So, you’re going to have to do some enjoyable experimentation! Before you go hiking, get yourself a range of different types of bar. Try them all. Decide which ones you like and which ones you don’t. Buy lots of those. Then go for a hike to work off the calories from all that experimentation.
No-one said this was going to be easy…
Go easy on the protein
It’s important to have a good proportion of protein in your diet and, if you’re setting out on a multi-day hike, it’s essential to take in protein throughout. This will allow your body to repair damage to muscles during the way.
However, if you’re out for a day hike, then you don’t necessarily need protein during your walk and it can actually be counterproductive as it is difficult (and therefore takes a lot of calories) to digest.
There are a range of bars that now have added protein. Whilst they’re not bad to eat during your hike it’s best to eat them sparingly and mix them up with a range of other non-protein bars.
Grains are good
Grains, such as the oats in flapjack, are a great source of energy for a hike. They are a more complex form of carbohydrate (compared to sugar) and so get broken down into energy-giving sugars by your body over a longer period of time.
In practice this means that grains give your body a good longer-term source of energy, rather than just getting the immediate energy blast from chocolate, etc.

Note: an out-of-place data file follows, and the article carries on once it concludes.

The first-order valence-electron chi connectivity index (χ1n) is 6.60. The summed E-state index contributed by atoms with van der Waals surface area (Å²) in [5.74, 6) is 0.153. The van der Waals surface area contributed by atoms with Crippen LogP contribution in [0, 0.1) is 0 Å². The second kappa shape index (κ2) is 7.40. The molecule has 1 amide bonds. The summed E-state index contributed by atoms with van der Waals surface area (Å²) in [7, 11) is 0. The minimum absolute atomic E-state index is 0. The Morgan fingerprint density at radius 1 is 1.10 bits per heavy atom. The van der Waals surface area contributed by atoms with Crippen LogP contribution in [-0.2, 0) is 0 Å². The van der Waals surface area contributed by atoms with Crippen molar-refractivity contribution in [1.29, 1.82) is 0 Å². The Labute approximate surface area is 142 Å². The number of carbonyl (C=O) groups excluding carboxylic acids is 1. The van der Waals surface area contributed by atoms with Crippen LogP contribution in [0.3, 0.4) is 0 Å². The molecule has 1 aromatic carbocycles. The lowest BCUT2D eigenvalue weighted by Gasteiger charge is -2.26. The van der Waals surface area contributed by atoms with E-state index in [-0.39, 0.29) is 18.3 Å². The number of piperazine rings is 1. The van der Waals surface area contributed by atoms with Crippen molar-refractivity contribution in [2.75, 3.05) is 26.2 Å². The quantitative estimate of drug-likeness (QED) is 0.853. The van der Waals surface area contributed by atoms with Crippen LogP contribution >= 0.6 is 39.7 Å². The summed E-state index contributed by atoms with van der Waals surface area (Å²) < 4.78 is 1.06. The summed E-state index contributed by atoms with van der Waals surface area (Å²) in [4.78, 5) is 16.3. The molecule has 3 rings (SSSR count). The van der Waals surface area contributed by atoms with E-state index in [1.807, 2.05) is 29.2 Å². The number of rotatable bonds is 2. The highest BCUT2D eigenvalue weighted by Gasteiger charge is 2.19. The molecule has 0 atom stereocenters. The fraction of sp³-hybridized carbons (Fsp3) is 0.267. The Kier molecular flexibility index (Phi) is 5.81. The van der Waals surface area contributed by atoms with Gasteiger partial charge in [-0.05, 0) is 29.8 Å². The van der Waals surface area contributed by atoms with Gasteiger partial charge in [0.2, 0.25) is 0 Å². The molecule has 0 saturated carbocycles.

As with all things, a mix is good. Complex carbs from grains and simple carbs from sugars. And that, my friends, is why homemade flapjack is so good!
Keep It Simple, Stupid (KISS)
Another reason why homemade flapjack is so good for hiking is that it has a small list of ingredients (there’s only four: oats, butter, sugar and golden syrup). You know what they are and you know what they’re going to give you.
When it comes to some of the more weird and wonderful energy bars though this becomes a little harder. They may have ingredients that you’ve never heard of or E numbers additives that don’t mean anything.
Keep it simple and go with bars that have a short and understandable list of ingredients. Know what you’re putting into your body.
It’s nearly lunchtime and my stomach is rumbling. Researching and writing this article is not making this any easier. Sigh…
There are literally a thousand and one different energy bar brands available in Britain. With more and more springing up all the time. If you have the time (and the inclination) then my suggestion is to go with homemade and make your own flapjacks. They’re tasty and have a short and simple list of ingredients. You can even add in other things to vary the flavour – chocolate, dried fruit, and nuts all work great.
If that sounds a little too much like hard work, then go with a mix of bars that has a range of flavours. Pick something minty to start, a few bars of something chocolatey for your ‘main course’, and finish with a pudding of healthy oats (mixed with slightly-less-healthy golden syrup).
Variety is the spice of life and a variety of energy bars will put a spring in your step for your next hike.